Again, once the device starts to have extra applications other than the browser, it ceases to be a viable solution. The industry fears its product will fail if it doesn't provide the world to the customer, and the customer is often grabbing at more than what he/she will ever use. Only if we accept the design rule that this is this device's specific purpose, and we learn to use it that way (and there is no severe handicap in that for regular users who just like to browse or read mails or play a little solitare - all of which you can do online), will portable PCs really find a mass market.

  • This reminds me... (Score:3, Interesting)

    by Shemmie (909181) on Thursday May 03, 2007 @11:53PM (#18983637)
    ... when looking around the Microsoft Vista site for information about a future UMPC purchase, I stumbled across the Origami Experience Pack [microsoft.com] ( WGA validation required before downloading )

    It's available for download now, and contains three programs aimed at UMPC use on Vista. It comes with a Sudoku game (?), a "designed for UMPC" shell for movies, music, pictures and programs, and apparently some improved touch-screen functionality. Would be interested to hear feedback from those with UMPC's using this on Vista.
  • by Anonymous Coward on Friday May 04, 2007 @12:26AM (#18983775)
    I have an N800 now, and it totally rocks for my use. Basically a (non-x86) PC I can carry in my shirt pocket, and Linux software is being ported at a ferocious rate. Unlike cell phones, it's got a screen that's actually useful for web browsing, and also unlike cell phones, I don't have to pay for data access (above my normal ISP fee) and I'm not nickel and dimed to death on every little possible "service". And it's an open, hackable platform. Great stuff!

    However, I suspect these open linux-based UMPC devices will never be more than a tiny niche market. Even though you can't really tell it's Linux unless you go out of your way to peek under the GUI, it's just never going to have the mass appeal or advertising dollars behind it that a Windows device will have.

    I like mine a lot, but I just can't see them really taking off...
  • It's about time (Score:5, Interesting)

    by cgenman (325138) on Friday May 04, 2007 @12:40AM (#18983857) Homepage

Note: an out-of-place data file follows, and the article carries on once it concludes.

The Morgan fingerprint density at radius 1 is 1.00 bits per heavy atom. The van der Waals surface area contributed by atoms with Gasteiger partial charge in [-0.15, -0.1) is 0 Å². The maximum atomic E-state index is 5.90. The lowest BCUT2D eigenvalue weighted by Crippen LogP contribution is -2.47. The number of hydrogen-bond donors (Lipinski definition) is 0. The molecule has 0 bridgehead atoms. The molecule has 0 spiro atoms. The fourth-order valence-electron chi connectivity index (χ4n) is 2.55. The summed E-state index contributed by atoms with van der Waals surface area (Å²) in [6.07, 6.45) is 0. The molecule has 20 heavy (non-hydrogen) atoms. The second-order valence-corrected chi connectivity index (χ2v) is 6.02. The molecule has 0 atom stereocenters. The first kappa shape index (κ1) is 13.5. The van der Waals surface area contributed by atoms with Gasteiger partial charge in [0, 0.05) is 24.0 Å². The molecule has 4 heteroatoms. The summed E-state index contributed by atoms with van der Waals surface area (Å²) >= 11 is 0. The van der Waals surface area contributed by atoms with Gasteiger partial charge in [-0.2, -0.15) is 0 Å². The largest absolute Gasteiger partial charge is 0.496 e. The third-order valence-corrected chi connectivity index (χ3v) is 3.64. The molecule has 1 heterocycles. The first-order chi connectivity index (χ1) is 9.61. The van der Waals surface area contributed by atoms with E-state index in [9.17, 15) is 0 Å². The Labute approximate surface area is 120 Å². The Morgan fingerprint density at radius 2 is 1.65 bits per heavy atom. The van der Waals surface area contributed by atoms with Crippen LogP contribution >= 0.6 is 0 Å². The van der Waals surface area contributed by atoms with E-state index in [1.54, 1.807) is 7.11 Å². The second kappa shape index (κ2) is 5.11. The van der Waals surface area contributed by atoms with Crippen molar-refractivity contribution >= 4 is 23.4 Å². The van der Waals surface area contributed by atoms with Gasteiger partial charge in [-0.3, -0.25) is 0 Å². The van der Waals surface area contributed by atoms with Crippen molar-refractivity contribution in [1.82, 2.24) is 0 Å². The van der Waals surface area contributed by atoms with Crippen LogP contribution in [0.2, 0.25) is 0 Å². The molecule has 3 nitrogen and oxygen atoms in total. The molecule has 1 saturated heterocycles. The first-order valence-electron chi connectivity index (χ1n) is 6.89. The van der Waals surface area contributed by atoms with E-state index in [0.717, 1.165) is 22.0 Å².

Disclaimer: I own an ultralight notebook, the smallest MP3 player I could find, a tiny car, and a Wii. I should be the target market for these things.

    However, they really didn't bother to actually test market these things before putting them out there. For one, the lack of a keyboard really limits usability. Heck, keyboards are becoming standard on phones these days. To not have a keyboard on a laptop replacement is silly.

    Two, they don't fit anywhere. They're way too big for a pocket, so you have to put them in a bag or backpack. At that point, you might as well just use a 3 lb Sony Vaio Tx [sonystyle.com], or a 4 lb Lenovo v [lenovo.com], or a 4.5 lb Dell Xps [dell.com] or one of many other ultralight portables out there. And really, that's the key: laptops are losing weight as fast as the balance between performance and price will allow.

    But worst of all, they never really had a use. They all take time to boot, so there isn't much use as a dayrunner. They have no keyboard, so word processing is out. And forget photoshop. What, exactly, are you supposed to do with one? Play halo? Web development?

    Ultimately, all of the tasks that were supposed to be delegated to the UMPC were actually far better served by high-end phones. Need e-mail, texting, intranet access to a client database, and synching to a desktop? Just get a treo. They're about 1,000 dollars cheaper, and they fit in your pocket.

    While I was intrigued by the concept, I won't be shedding a tear for the UMPC. They were far ahead of their time. Which is to say, someone was pushing them early in the hopes of making a quick buck.

  • by Rayonic (462789) on Friday May 04, 2007 @01:05AM (#18984033) Homepage Journal
    I never understood why they just didn't build on their PocketPC platform. A large, thin PPC would be an ideal e-book reader, and would have good battery life too.
  • Re:ATTN: SWITCHEURS! (Score:3, Interesting)

    by rbanffy (584143) on Friday May 04, 2007 @07:56AM (#18986213) Homepage Journal
    This must be a Microsoft employee trying to make Mac users look bad.
  • by BadERA (107121) on Friday May 04, 2007 @08:48AM (#18986741) Homepage
    As the owner of a Treo 700W PocketPC, a Cingular 8125 PocketPC and a Cingular 2125 Smartphone (both rebranded HTC models), and a Microsoft MVP nominee for Visual Developer - Device Application Development, I hope that a MID will offer "more." More screen space. More power. "More" keyboard -- I want something on which I can realistically read and answer email, compose a document or spreadsheet, edit and compile code, and 2.2" of screen with a thumbboard, and limited processor and memory, ain't gonna cut it. Sure, I find my devices handy, and as a geek, they also have some fun uses, especially when I deploy my own software.

    However, I'd like something smaller than a laptop, with fullblown connectivity across the spectrum, with a decent battery life and a REAL keyboard. SIPs != real keyboards, and they never will. I need some feedback for my touch typing. If they turned out a slim-profile "UMPC" with a REAL keyboard, plus bluetooth, WiFi, and GPRS/EDGE/EVDO/HSPDA/etc. I'd buy it in a minute. I'm curious to see what an "MID" eventually specs out as. Hopefully it doesn't become another "Internet appliance," and fade from memory.